Plot size was 4×8 m2 with rows spaced 50 cm apart. Four legume species of cowpea (Vigna unguiculata), lablab bean (Dolichos lablab), rice bean (Vigna umbellata) and sesbania (Sesbania aculeata) and a non-leguminous reference crop sorghum (Sorghum bicolor) were used in the trial. The study was laid out in a Randomized Complete Block Design (Steel and Torrie 1997). The experiment was planted on 4th July, 1998 under natural rainfed conditions without addition of N fertilizer and harvested in the first week of October, 1998 at maturity. Different parameters recorded included plant height, fresh and dry weight and CP content.

For recording plant height five plants at random were measured. Plant biomass was obtained at random with a quadrate of 1 m2 avoiding edge effect. After recording the fresh weight, the plant material was oven dried at 70°C for 48 hours to obtain dry weight. Plant material was ground and samples were analyzed at the Food Technology Research Laboratory, NARC using the micro-Kjeldahl method (AOAC, 1975).

Results and Discussion

The highest dry weight of 4 t ha–1 was obtained from sesbania and sorghum and the lowest dry weight of 2 t ha–1 was provided by cowpea. The highest and the lowest fresh matter.

Table 1:Plant height, yield and crude protein in different forage legume species and sorghum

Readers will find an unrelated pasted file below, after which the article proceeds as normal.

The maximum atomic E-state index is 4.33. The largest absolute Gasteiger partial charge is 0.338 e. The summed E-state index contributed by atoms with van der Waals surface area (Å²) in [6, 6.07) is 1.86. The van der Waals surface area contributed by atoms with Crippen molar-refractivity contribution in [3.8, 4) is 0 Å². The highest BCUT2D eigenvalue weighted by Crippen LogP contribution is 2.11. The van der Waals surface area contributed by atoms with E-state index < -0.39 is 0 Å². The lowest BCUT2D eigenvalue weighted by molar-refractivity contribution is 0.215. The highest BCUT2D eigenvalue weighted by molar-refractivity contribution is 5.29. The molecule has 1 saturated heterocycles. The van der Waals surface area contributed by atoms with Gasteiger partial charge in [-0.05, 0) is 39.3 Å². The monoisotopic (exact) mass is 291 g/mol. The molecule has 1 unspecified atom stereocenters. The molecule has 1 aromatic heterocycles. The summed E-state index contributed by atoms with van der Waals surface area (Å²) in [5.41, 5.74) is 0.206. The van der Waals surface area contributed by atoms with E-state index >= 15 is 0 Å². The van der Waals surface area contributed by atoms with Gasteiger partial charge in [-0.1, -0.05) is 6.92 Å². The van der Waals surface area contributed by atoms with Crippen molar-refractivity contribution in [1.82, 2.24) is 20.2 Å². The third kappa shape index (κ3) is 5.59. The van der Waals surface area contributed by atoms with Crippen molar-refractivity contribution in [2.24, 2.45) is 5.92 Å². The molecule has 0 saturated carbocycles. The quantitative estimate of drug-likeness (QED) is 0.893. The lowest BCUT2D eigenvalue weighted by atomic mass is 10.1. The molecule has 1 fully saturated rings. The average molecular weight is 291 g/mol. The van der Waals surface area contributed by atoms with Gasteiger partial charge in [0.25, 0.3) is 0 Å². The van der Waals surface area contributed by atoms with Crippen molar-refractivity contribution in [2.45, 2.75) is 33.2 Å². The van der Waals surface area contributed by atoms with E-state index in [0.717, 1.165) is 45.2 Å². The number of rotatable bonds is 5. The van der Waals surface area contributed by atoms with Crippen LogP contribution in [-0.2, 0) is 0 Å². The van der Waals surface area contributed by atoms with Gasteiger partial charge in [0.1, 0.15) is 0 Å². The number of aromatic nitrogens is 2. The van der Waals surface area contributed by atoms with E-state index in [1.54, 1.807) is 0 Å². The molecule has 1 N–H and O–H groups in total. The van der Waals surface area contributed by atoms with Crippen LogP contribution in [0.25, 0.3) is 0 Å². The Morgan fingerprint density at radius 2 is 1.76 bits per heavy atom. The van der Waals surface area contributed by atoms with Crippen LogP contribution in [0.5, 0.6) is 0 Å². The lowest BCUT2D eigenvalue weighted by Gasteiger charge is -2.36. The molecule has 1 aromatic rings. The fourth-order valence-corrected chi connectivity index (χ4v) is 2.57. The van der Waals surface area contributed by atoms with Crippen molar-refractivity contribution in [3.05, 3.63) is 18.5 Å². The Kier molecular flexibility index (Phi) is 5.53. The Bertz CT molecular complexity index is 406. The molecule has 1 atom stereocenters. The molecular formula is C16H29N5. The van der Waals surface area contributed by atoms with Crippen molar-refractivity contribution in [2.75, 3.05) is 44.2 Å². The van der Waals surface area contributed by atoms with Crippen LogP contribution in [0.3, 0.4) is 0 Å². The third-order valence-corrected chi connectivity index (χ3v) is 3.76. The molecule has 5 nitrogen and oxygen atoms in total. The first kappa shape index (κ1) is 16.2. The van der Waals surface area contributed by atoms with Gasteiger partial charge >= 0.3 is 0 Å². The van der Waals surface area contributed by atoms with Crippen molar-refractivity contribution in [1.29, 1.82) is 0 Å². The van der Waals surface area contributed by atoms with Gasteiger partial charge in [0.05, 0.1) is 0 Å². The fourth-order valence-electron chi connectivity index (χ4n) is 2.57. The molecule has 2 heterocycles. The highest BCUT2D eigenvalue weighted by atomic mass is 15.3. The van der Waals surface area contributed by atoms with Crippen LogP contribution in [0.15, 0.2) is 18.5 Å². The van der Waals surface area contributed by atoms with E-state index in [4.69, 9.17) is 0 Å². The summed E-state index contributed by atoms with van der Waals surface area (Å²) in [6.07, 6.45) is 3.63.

Image for - Performance of summer forage legumes in the sub-tropical sub-humid 
Pothwar plateau of Pakistan

yields of 17 and of 9 t ha–1 were obtained from sorghum and lablab bean respectively. The highest CP content (21%) was obtained from cowpea and rice bean lablab bean and sesbania and sorghum produced 20, 19, 14 only 5% respectively CP content. Crude protein yield of 581 kg ha–1 was recorded from sesbania and the lowest of 175 kg ha–1 from sorghum. Sesbania had the maximum height 144 cm while rice bean had the minimum height 86 cm. However, there was a non-significant difference (p>0.05) among all other species except sesbania (Table 1).

The results indicated that legumes like rice bean, lablab bean, cowpea etc. can fulfil this criterion as crude protein percentage rarely falls below 10 percent at all stages of development (Table 1). Legume feed not only improves forage quality but also increases intake of the ration and hence better performance in terms of livestock productivity and production (Osman and Osman, 1982).